When you exercise you build muscle. Muscles weigh more than fat, so staring oneself blind on the scales is detrimental. Many think that exercise will always provoke a downward weight trend, but after a while, this will stop. You will experience an increase as you build more muscle, however, your overall body fat percentage will get lower. Proper measurement of what you should weigh comes from looking at a combination of BMI and overall body fat percentage.
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Overtraining: Rest, Recovery and De-Training
We exercise to gain and maintain health. We also want to perform and see positive changes. While goals are great, the magic formula between rest and workout has to be respected as the performance otherwise drops or declines. Some ask themselves why they are not getting results – despite all the hours they put in.
To see improvement in strength, flexibility, and fitness you must include rest, recovery, warm up and cool down stretches, proper nutrition, water, and a varied training programme.
Recovery time is as important as the actual workout, as is sleep. Athletes know this, but recreational fitness fans can have a hard time to find a healthy balance.
Gain Strength With Rest
It is outside of running tracks and gyms that muscles form and gain strength. Strength training and intense aerobic activity lead to microscopic tearing in the muscle fibers, and the muscles cannot heal and grow without proper rest. Research shows that excess cortisol levels are released in the body after an hour of exercise, which is why limiting sessions are advisable.
To be fit you need fuel. A clean, healthy diet that gives you energy for maximum performance. This book: Food For Fitness by Anita Bean is a great one with recipes, tips, and real nutrition advice.
The workout should not exceed to rest time. Understanding the importance of both in a healthy fit body is what brings a healthy balance and real fitness.
The recommended time limits:
- Recovery after Intense Workout: 48 hours.
- Length of Workout: 45 – 75 minutes depending on intensity.
- Rest Days / Week: Min 1 Day
- Periodic Rest: Every 8 Weeks for 1 week.
The most beneficial exercise plans combine aerobic exercise with anaerobic training. Weight training builds up the muscle, allowing the body to form more muscle mass and thus effectively burn more calories throughout the day. High-intensity cardiovascular or aerobic exercise burns fat while strengthening the heart. Depending on your individual exercise goals varying between intensity, types of training and volume will give results. This can be adjusted to weekly varied workout routine where you need 1 – 2 days full rest (no exercise at all!). After a continued cycle of training and rest days, you will need a recovery / de-training week to increase performance even further, and keep you, far fitter.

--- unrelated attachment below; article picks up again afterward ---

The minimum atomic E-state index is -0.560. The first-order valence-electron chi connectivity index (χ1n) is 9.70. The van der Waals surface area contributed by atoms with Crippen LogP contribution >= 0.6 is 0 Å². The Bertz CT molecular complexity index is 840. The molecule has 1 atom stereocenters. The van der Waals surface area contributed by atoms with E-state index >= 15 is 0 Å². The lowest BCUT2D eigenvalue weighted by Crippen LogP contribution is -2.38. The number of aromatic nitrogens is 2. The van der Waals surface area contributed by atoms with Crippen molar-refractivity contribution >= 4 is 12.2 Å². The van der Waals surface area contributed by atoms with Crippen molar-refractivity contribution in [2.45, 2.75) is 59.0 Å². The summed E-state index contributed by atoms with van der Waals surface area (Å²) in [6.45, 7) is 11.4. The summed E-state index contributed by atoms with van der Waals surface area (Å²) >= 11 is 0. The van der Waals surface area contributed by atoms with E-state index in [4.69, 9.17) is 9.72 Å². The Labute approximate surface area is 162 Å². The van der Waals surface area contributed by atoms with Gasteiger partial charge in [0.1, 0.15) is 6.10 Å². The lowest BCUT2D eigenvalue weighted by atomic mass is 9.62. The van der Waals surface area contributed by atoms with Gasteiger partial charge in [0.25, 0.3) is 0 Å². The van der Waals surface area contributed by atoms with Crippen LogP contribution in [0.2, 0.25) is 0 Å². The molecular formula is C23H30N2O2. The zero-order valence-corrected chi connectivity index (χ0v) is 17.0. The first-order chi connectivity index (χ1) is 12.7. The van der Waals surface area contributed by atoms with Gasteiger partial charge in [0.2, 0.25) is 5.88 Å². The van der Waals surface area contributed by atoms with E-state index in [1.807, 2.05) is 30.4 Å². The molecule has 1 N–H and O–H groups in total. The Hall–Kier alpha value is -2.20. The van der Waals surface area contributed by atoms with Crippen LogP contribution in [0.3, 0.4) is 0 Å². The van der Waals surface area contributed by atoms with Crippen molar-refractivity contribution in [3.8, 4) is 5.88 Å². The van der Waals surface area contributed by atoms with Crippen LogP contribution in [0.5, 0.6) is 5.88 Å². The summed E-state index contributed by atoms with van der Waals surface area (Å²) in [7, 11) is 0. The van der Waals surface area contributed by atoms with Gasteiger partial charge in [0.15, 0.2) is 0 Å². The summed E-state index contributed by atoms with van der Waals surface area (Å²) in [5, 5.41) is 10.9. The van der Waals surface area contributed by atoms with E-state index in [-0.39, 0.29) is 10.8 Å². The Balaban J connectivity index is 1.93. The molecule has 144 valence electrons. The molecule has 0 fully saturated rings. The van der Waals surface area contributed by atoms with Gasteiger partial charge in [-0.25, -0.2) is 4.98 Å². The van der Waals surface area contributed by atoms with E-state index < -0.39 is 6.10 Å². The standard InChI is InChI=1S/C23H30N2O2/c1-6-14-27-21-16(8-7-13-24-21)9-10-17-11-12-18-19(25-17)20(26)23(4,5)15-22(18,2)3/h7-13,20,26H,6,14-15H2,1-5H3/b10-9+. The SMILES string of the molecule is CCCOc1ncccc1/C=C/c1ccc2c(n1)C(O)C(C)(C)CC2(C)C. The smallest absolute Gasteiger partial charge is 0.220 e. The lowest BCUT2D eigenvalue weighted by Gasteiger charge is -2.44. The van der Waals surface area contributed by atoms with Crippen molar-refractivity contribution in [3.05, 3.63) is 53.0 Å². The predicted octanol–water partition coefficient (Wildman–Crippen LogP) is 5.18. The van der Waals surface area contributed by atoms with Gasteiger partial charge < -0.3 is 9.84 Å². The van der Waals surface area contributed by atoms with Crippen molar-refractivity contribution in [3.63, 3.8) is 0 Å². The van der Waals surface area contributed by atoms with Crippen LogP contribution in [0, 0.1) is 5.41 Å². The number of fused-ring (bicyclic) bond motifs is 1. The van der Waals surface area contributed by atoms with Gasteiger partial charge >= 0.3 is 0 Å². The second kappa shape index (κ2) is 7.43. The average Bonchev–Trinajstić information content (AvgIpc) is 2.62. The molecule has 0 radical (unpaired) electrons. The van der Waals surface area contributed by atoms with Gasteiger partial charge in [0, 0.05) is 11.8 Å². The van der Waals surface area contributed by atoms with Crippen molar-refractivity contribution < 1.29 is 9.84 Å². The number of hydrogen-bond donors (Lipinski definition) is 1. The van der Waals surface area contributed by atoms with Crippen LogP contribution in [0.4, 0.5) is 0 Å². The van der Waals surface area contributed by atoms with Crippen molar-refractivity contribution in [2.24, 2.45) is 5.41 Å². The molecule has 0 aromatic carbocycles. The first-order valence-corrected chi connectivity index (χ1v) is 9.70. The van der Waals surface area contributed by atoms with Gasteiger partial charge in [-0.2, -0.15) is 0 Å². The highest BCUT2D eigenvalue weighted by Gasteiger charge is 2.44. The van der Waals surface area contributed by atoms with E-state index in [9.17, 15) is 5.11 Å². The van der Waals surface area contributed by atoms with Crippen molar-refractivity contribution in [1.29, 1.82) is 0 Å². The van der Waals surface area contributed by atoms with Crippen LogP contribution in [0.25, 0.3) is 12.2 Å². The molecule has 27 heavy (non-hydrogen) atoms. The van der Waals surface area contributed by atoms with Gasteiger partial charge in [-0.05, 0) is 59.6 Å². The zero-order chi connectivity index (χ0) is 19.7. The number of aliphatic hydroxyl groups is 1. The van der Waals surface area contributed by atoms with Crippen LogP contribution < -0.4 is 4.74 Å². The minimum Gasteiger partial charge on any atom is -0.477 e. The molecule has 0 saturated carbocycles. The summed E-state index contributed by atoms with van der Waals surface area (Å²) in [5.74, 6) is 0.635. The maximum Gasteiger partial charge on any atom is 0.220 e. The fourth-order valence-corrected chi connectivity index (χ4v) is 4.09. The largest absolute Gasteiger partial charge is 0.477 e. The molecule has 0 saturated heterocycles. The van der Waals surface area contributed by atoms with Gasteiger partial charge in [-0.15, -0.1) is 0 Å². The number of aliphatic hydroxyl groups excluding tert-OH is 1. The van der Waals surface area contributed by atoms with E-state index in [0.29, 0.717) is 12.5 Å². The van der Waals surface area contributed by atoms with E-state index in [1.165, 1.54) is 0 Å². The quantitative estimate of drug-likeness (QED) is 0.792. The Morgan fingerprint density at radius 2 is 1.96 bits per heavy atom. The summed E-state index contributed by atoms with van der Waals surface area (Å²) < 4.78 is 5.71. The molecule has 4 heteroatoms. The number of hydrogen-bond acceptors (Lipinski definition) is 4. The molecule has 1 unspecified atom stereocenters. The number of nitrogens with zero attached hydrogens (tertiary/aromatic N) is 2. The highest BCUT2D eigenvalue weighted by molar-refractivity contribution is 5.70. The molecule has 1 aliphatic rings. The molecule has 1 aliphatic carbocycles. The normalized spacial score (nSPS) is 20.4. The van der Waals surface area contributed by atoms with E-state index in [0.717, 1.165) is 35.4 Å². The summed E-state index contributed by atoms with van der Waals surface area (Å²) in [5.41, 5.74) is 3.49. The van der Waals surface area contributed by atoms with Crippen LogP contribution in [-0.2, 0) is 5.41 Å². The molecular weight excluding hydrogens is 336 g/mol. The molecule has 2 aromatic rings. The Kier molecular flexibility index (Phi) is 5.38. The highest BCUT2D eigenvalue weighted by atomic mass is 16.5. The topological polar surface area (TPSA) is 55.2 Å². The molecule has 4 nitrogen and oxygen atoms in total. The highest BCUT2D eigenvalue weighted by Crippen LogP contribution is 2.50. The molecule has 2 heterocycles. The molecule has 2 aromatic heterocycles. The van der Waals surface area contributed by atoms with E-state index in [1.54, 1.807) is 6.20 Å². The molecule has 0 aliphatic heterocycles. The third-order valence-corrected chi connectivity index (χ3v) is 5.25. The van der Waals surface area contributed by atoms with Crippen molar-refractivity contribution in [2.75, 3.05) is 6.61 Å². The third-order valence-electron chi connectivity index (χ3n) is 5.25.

Overtraining: Health is Wealth
A good training plan will include walks, active recovery, high and low-intensity workouts and moderation in volume. Are you doing this, or might you be doing too much?
If you think you might be overtraining, check out Part 2: 10 Symptoms of Overtraining and Recovery Tips to get your fitness back on track, without the pains of destructive catabolism and excess exercise pains.
The way forward is to understand your body’s signals and avoid overtraining through a healthy balance. What you get in return is real wealth in the form of good health. Exercise lowers risk of developing numerous health conditions; a high metabolism that naturally burns which keeps your weight in check; a decrease of stress hormones which builds resistance and relaxation ability; better sleep; increased energy and overall you will Feel, Be and Do Good.
Recommended and Related:
- Working Out for 45 minutes Then Stop It – exercise.com
- 12 Signs You’re Overtraining – mensfitess.com
- Catabolism and Anabolism – medicalnewstoday.com
- What Does Active Recovery Really Mean? – breakingmuscle.com
- Exercise Addiction – breakingmuscle.com
- How To Assess Body Composition – sport-fitness-advisor.com
- Running: The Line Between Hard and Over Training – runnersconnect.net
- 5 Rules of Building Strength – bodybuilding.com
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Inspiration to Feel, Be and Do Good
You are so right, everything in moderation! I feel fortunate to have found my pilates class, and truly enjoy my two varied sessions a week. Walking to and from the sessions, in all some 12 kilometers, is another treat. Plus all my daily walks, swimming….I guess I also have to start building more muscle strength by going to a gym, Indeed, sincere thanks!
Thanks for inspiring others to a healthy, active life. May you continue in this way, and adding strength training will add even more to your fitness. Welcome back to The GOODista anytime for articles about lifestyle changes to Feel, Be and Do Good.